You know the old joke, it's easier to fool someone than convince them they've been fooled? Along with a former state chief justice, and an Eagle Scout scholar, I was co-founder of a national group that has championed the Article V Convention for over a decade. Due to AmmoWorld weighing in on the issue, if you've made up your mind about a "constitutional convention" please allow an explanation on how we've been fooled.
The dudes who spent summer 1787 together didn't trust each other, slave owners and those against, all in the same room. They knew what they were framing would need additions as the future beckoned. The fifth article is the legal instructions on how to make those additions, and notes from Philly show they specifically wrote that law so the national government and state governments were precluded from any power over it. They didn't want future politicians deciding whether living people were allowed to formally discuss the collective situation.
Any time you assemble people into a convention eventually it adjourns because the majority of delegates want to go home. When a convention adjourns it displays the difference between Propose and Ratify. Delegates returning to their families, nothing will have changed legally, and everything we have now still in exactly the same place. It's not what Anti-Conventionists imply and contend--characterizing a convention as a single, monumental risk, when in actuality/reality, it's a two-step process based on common sense. If you have a problem, you have to be able to talk about it--and after you talk about it, a way to see if enough people would approve for adoption. 75%+ approval nationwide equates to roughly 80/100 Americans saying Yes to something. Balk at the suggestion we could ever agree on anything, but national polls for decades show Americans right and left want private money out of public elections. Convention delegates won't be there attempting to reinvent the wheel, but to put forward proposals the Congress never will. That's why the convention exists, a rudimentary mechanism for suggesting we do things differently when things get bad. There have been thousands of suggestions over the last 200 years, but only 27 answered. Proposing something and ratifying something are two different things. Anti-Conventionists, believing (or getting other Americans to believe) a convention will both propose and ratify, is an obstruction of justice.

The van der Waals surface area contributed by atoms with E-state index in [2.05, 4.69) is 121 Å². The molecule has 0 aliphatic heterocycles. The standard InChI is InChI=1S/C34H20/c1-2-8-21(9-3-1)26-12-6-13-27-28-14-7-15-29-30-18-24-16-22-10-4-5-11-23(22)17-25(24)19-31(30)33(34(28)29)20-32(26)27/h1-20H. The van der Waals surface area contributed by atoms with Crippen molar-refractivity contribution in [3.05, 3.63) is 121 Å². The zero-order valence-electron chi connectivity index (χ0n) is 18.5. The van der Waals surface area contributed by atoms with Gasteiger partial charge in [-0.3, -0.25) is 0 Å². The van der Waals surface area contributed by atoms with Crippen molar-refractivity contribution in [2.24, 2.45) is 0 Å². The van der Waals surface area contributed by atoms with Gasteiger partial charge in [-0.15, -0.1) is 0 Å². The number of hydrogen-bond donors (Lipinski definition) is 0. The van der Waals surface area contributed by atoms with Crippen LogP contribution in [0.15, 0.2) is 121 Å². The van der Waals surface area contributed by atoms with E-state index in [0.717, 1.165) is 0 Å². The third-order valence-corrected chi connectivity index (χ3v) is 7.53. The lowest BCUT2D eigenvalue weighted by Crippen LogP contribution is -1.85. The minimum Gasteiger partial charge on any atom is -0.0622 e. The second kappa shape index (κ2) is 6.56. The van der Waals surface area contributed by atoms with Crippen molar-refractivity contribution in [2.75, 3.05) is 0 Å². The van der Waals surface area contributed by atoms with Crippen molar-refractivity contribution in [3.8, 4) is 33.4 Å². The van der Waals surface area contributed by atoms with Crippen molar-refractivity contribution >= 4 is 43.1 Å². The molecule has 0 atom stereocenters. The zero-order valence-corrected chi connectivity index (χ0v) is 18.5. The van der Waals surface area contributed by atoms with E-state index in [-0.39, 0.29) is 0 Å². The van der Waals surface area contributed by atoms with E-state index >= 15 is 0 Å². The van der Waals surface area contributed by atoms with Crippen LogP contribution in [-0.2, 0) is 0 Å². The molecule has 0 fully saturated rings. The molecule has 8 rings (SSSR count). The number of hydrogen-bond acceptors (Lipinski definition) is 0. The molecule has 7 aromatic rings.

Nuts and bolts: Article V is a single sentence long and bases a convention call on 2/3rds of states applying. That requirement has been met many times over. The chief justice and Eagle Scout scholar created the first-ever database of PDFs from congressional records, showing hundreds of applications from the states, and one session of Congress after another pretending unawares of its current obligation to issue the call forthwith.
Some talking heads contend that state applications for a convention ought to be for the same subject, or ought to be cast in roughly the same decade, in order to be considered valid, but there is nothing in Article V stating such. The call is based on an objective numeric count. Why? So politicians can't delay and argue against a convention.
Some talking heads contend that states have rescinded previous applications, making them null and void. The framers did not want state governments to have any power over the convention, so arguments about language in an application, other than having been cast, are just lawyer tricks to delay and prevent a convention. Since the Constitution is for us, and the convention too--any arguments against it are against republican form of government and an act of corruption.
Do you want the Constitution to save us? If Ammoworld and gun owners said Yes to the Article V Convention, we'd win one, and in a natural progression of events get delivered from the current situation--and without having to fire a shot. The objective solution is right there in the Constitution, all we need is a tipping-point who believe it's time to obey it.